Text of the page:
Départ: Lure > Arrivée: Super Planche des Belles Filles

The big story of stage 20 was the devastation of Primož Roglič’s yellow jersey dreams. He started the stage 57 seconds ahead of his fellow Slovenian, Tadej Pogačar, yet this was not a big enough cushion to hold the yellow jersey to the line.

Cycling can be a cruel sport and with no teammates to hide behind, Roglic’s seemingly secure time gap crumbled beneath him. A disastrous bike change at the foot of the climb only compounded his time losses and, in the most dramatic Tour finish in recent memory, 21-year-old Pogačar became the 2020 Tour de France winner.

His rampaging, breakneck passage to the line also secured the stage win, and the white and polka dot jerseys to boot. Not bad for an hour’s work. Roglič was distraught at the line, but managed to find the energy to hug his compatriot and congratulate him on his victory.

Tour veteran Richie Porte also locked in a podium spot, riding himself into an excellent third place both on the stage and overall, after a quietly brilliant performance for the past three weeks.

Bahrain McLaren enjoyed a successful stage with Damiano Caruso finishing the stage in seventh, rising to tenth on GC. The day’s biggest winner in a Le Col jersey though has to be Mikel Landa, who through grit and persistence secured a fantastic fourth place overall.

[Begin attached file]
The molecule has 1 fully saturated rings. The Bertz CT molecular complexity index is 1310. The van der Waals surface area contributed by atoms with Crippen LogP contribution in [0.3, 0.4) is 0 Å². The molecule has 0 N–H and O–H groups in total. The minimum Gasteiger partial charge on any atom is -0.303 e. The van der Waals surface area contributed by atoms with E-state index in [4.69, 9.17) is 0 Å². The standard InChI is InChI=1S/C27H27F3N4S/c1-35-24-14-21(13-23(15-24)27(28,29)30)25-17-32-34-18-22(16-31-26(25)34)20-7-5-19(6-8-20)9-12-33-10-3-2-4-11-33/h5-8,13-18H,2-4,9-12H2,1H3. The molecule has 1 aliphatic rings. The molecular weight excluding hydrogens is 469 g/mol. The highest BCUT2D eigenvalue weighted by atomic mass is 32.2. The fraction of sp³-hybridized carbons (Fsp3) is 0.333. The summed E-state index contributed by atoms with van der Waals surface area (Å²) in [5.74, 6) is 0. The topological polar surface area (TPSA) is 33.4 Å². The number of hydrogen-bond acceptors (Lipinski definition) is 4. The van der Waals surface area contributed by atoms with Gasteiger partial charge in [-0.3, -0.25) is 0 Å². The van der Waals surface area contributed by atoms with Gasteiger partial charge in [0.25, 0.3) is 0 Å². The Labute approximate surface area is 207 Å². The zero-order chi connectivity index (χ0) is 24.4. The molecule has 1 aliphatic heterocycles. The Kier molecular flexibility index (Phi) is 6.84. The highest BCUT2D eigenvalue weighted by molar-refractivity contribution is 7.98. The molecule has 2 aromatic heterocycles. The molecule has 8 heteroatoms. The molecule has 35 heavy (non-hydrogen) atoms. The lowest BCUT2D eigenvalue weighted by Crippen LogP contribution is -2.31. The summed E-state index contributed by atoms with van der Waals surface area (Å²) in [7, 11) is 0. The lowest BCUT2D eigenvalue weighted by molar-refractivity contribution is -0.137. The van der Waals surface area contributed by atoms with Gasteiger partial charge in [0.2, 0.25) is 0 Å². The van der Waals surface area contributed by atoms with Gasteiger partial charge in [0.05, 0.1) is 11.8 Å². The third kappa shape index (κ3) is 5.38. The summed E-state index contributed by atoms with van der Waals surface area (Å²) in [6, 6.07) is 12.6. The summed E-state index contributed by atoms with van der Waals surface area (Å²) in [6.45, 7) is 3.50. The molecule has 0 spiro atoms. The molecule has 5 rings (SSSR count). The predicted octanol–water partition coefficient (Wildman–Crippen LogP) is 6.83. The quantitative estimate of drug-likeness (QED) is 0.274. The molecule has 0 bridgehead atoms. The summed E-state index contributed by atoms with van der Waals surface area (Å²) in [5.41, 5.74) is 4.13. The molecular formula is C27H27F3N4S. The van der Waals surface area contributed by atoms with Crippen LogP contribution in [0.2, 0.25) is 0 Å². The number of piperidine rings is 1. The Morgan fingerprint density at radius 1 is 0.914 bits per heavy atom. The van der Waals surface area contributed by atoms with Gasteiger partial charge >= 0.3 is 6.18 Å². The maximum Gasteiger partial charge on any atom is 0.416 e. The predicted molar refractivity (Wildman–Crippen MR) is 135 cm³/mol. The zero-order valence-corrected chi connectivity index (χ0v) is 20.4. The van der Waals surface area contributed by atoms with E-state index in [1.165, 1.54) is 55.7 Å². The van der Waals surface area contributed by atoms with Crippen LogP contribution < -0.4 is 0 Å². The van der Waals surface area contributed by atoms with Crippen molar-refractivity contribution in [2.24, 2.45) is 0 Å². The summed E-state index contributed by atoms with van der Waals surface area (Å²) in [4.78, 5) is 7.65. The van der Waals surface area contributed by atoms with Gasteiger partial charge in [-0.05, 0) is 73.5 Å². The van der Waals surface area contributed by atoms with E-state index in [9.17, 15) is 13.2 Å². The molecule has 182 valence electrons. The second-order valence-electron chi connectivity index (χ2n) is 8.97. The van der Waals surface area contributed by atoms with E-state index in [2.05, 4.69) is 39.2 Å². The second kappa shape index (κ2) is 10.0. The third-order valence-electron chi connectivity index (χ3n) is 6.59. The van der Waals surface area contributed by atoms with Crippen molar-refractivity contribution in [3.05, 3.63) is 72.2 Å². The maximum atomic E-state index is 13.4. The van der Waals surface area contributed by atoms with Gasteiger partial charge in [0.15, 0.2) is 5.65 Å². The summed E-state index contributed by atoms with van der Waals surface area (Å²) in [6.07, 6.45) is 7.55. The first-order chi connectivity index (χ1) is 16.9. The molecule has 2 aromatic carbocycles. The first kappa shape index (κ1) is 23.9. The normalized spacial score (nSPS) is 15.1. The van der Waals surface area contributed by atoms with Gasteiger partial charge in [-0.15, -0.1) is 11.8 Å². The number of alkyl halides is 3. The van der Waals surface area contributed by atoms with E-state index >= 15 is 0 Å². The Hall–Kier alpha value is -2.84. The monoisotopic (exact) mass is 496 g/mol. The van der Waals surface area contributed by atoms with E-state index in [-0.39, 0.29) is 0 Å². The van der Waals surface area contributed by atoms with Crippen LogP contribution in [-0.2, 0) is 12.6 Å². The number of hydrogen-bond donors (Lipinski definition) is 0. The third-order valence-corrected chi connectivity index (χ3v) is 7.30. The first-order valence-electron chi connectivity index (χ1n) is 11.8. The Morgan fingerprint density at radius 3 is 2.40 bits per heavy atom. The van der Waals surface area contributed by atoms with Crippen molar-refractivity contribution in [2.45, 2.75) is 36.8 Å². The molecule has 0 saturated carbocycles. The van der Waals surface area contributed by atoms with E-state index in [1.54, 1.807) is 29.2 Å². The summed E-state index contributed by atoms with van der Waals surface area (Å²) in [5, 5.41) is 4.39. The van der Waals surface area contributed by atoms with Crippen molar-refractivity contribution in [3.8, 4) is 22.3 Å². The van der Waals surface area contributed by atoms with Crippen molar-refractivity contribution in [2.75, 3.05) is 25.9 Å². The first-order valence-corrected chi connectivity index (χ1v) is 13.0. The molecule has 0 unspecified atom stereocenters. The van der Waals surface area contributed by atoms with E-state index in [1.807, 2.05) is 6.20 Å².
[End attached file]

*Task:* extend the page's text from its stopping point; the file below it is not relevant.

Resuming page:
Caruso speaking at the finish said “I feel proud of myself and my team, and it’s been a good effort by all over the three weeks. Mikel finishing fourth in GC is a really good result, and the top 10 for me is an amazing feeling.”

The Champs-Élysées waits as it always does on the final stage of the Tour. Stage 21 is a procession for the GC riders, but sprinters are still able to contest for their final win of the race. Mathematically, if not practically, the green jersey might still be prised from the shoulders of Sam Bennett, but with all the sprinters seeking to add a stage win to their palmarès, competition will be fierce and every point will be fought for.

Thanks to Russ Ellis and Chris Auld for capturing the race. See more of their work on Instagram @cyclingimages & @cauldphoto.